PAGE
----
CS 314 Principles of Programming Languages

Project 2: LL(1) Parser Generator in OCaml

In this project, you will implement an LL(1) parser generator using OCaml. Specifically you need to

implement functions that generate FIRST, FOLLOW, and PREDICT sets for random, correctly-written, LL(1)

grammar. Based on these set functions, you will then implement a parser generator function that returns a

parser for identifying correct/incorrect input. An EXTRA-CREDIT component is available for generating parse

trees from any correct input string. This is NOT a group project. You must work on your own.

1 Data Structures for Grammars and Sets

In this project, a grammar is represented by a tuple consisting of the start symbol (a string) and a list

of rules. Each rule is represented by a tuple consisting of the LHS (a string) and the RHS (a list of strings).

Thus the type of a grammar is string * (string * string list) list. For example, consider the following

simple grammar:

S → aSb | ?

In this project, it is represented by (“S”,[(“S”,[“a”;”S”;”b”]);(“S”,[])])

We use the Set module from the standard library to represent sets of symbols. We define SymbolSet =

Set.Make(String). Thus FIRST, FOLLOW, and PREDICT sets all have type SymbolSet.t.

If s has type SymbolSet, and x is a symbol, then (SymbolSet.mem x s) checks whether x is in s. See OCaml

manual on how to work with Set: https://caml.inria.fr/pub/docs/manual-ocaml/libref/Set.html

There are two special symbols that may appear in FIRST and FOLLOW sets. We use the string “eps” to

represent the ? symbol that occurs in FIRST sets. We use the string “eof” to represent the end-of-input marker

that occurs in FOLLOW sets. It is guaranteed that these two strings never occur as terminal or non-terminal

symbols in any input grammar test cases.

We use the Map module from the standard library to manipulate associative maps from non-terminal symbols

to their FIRST and FOLLOW sets. Thus we define SMap = Map.Make(String). We define the type of the map

using type symbolMap = SymbolSet.t SMap.t, such that each key in the associative map is a string, and each

key is associated with a SymbolSet. If m is a symbol map, containing the FIRST sets of non-terminals, and x is

a non-terminal symbol, then (SMap.find x m) returns the FIRST set of x in m. You can also use other functions

in the Map module, such as SMap.add for inserting into the map and SMap.find for searching in the map. See

OCaml manual on how to work with Map: https://caml.inria.fr/pub/docs/manual-ocaml/libref/Map.html

The PREDICT sets are organized as a list of tuples. Each tuple consists of a rule (LHS and RHS) and

a symbol set (the PREDICT set). Thus the list of PREDICT sets has type ((string * string list) *

SymbolSet.t) list.

2 Algorithms for Constructing FIRST, FOLLOW, and PREDICT

Sets

2.1 FIRST Sets

FIRST sets are defined not only for every non-terminal symbol, but more generally for every sequence of

symbols. If Y = Y1Y2 · · · Yk is a sequence of symbols, then FIRST(Y ) can be computed in the following way:

1. If Y = ?, then FIRST(Y ) = {?}.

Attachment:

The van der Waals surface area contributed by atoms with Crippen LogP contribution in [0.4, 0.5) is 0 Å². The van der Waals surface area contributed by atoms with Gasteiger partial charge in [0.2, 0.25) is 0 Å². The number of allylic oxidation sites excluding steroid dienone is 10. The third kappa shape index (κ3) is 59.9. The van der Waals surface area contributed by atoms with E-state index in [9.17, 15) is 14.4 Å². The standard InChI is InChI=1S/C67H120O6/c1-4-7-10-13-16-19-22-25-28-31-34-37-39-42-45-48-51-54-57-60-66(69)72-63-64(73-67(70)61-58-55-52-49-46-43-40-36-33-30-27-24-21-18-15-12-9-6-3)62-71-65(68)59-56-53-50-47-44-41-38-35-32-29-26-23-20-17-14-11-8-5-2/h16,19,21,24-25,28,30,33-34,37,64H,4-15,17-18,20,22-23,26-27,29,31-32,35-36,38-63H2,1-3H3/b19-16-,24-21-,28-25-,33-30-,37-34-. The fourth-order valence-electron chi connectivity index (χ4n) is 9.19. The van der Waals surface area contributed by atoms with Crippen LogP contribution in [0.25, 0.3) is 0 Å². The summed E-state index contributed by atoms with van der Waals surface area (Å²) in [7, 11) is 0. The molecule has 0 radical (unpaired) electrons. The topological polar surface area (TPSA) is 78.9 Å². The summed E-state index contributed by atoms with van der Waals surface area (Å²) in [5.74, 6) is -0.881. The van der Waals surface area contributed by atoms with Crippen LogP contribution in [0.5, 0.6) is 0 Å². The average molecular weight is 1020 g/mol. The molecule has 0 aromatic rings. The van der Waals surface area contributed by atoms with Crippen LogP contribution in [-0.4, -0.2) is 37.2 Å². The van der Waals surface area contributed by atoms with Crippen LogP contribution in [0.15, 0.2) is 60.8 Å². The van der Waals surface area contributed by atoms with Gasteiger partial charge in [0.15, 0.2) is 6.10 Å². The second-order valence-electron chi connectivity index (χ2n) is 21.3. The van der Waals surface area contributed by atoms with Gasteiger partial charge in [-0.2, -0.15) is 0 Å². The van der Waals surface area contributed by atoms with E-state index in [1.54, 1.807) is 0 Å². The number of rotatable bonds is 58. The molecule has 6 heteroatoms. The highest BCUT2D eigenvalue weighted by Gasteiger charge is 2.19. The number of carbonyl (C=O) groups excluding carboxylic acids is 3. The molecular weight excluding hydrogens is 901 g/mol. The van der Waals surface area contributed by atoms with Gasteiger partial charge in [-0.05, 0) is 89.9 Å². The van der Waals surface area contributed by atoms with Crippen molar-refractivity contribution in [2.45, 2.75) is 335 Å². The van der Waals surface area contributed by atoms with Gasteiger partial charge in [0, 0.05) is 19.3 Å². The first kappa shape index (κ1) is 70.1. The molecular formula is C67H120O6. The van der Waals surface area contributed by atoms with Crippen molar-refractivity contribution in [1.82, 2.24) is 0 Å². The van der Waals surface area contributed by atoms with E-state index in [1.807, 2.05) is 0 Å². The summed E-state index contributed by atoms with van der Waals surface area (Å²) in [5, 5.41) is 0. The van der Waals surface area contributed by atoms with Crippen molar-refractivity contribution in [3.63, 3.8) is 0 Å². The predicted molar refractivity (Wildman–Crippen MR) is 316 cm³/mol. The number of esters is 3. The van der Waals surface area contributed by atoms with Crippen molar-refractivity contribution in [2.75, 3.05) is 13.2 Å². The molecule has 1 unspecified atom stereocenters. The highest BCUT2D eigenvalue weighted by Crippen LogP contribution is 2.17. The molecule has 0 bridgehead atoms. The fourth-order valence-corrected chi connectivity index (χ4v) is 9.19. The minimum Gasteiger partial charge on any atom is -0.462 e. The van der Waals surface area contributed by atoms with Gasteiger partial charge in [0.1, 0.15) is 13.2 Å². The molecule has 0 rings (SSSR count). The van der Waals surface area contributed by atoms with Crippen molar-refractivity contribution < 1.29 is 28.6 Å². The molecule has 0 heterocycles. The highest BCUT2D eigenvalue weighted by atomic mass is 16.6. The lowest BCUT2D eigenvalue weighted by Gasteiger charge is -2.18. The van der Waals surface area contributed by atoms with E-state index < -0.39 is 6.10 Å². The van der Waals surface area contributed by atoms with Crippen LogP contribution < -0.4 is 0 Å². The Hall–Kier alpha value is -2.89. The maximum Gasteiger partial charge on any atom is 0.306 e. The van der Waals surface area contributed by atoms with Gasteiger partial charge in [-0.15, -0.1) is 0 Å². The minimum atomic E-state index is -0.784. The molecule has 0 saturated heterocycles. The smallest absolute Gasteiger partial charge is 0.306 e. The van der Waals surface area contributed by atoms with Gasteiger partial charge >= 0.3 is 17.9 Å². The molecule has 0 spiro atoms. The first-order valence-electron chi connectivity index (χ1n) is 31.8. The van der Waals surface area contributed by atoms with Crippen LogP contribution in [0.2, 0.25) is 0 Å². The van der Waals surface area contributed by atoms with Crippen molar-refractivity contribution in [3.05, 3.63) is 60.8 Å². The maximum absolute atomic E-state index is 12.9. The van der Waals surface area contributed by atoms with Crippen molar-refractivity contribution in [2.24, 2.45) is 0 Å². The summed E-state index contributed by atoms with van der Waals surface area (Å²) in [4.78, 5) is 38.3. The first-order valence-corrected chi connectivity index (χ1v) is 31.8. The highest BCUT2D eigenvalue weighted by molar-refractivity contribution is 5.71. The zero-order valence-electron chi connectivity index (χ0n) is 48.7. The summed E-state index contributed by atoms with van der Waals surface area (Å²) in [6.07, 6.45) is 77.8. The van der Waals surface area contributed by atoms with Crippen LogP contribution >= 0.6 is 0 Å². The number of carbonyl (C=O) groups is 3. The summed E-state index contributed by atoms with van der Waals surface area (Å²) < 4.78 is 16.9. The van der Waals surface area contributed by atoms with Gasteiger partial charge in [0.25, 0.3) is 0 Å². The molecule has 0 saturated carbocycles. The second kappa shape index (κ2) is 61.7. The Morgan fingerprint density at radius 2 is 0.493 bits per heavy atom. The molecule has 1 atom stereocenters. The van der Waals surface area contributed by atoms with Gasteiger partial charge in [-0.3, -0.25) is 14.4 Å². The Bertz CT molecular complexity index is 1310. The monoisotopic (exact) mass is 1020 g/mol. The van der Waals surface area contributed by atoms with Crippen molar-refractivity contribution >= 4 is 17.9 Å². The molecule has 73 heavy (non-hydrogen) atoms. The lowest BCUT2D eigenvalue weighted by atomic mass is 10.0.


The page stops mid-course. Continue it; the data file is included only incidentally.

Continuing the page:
2. If Y1 is a terminal, then FIRST(Y ) = {Y1}.

3. If Y1 is a non-terminal, then:

(a) If ? ∈ FIRST(Y1), then FIRST(Y ) = (FIRST(Y1) − {?}) ∪ FIRST(Y2 · · · Yk)

(b) If ? 6∈ FIRST(Y1), then FIRST(Y ) = FIRST(Y1).

Recall the algorithm to construct FIRST sets for a grammar:

1. For each non-terminal X, initialize FIRST(X) = {}.

2. Iterate until no more terminals or ? can be added to any FIRST(X), where X is a non-terminal:

For each rule of the form X ::= Y where Y is a sequence of symbols, add FIRST(Y ) to FIRST(X).

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2.2 FOLLOW Sets

Recall the algorithm for constructing FOLLOW sets for a grammar:

1. For each non-terminal X, initialize FOLLOW(X) = {}.

2. Add the end-of-input marker EOF to FOLLOW(S) where S is the start symbol.

3. Iterate until no more terminals can be added to any FOLLOW(X).

(a) if a rule is of the form A ::= αBβ:

i. if ? ∈ FIRST(β):

FOLLOW(B) ← FOLLOW(B) ∪ (FOLLOW(A) ∪ (FIRST(β) – {?}))

ii. otherwise:

FOLLOW(B) ← FIRST(β) ∪ FOLLOW(B).

(b) if a rule is of the form A ::= αB, then FOLLOW(B) ← FOLLOW(B) ∪ FOLLOW(A).

The pseudo code below demonstrates the idea of how to the follow sets, where P is the set of production rules

and NT is the set of non-terminals. Note that the pseudocode is only for illustration purpose (it uses loops in

imperative languages). You will need to implement this as recursive functions, not using loops.

while ( FOLLOW sets are still changing ) do

for each p ∈ P , of the form A → B1 B2 … Bk do

for i ← 1 to k – 1

if Bi ∈ NT then

if ? ∈ FIRST ( Bi+1 … Bk ) then

FOLLOW ( Bi) ← FOLLOW ( Bi) ∪ ( FIRST ( Bi+1 … Bk ) – {?}) ∪ FOLLOW ( A )

else

FOLLOW ( Bi) ← FOLLOW ( Bi) ∪ FIRST ( Bi+1 … Bk )

if Bk ∈ NT then

FOLLOW ( Bk ) ← FOLLOW ( Bk ) ∪ FOLLOW ( A )

2.3 PREDICT Sets

Recall the algorithm for constructing a PREDICT for a rule A ::= δ:

1. If ? ∈ FIRST(δ):

(a) PREDICT(A ::= δ) = (FIRST(δ) – {?}) ∪ FOLLOW(A)

2. otherwise:

(a) PREDICT(A ::= δ) = FIRST(δ)

For more information on FIRST, FOLLOW, and PREDICT sets, refer to the notes of lectures 5–7 and recitations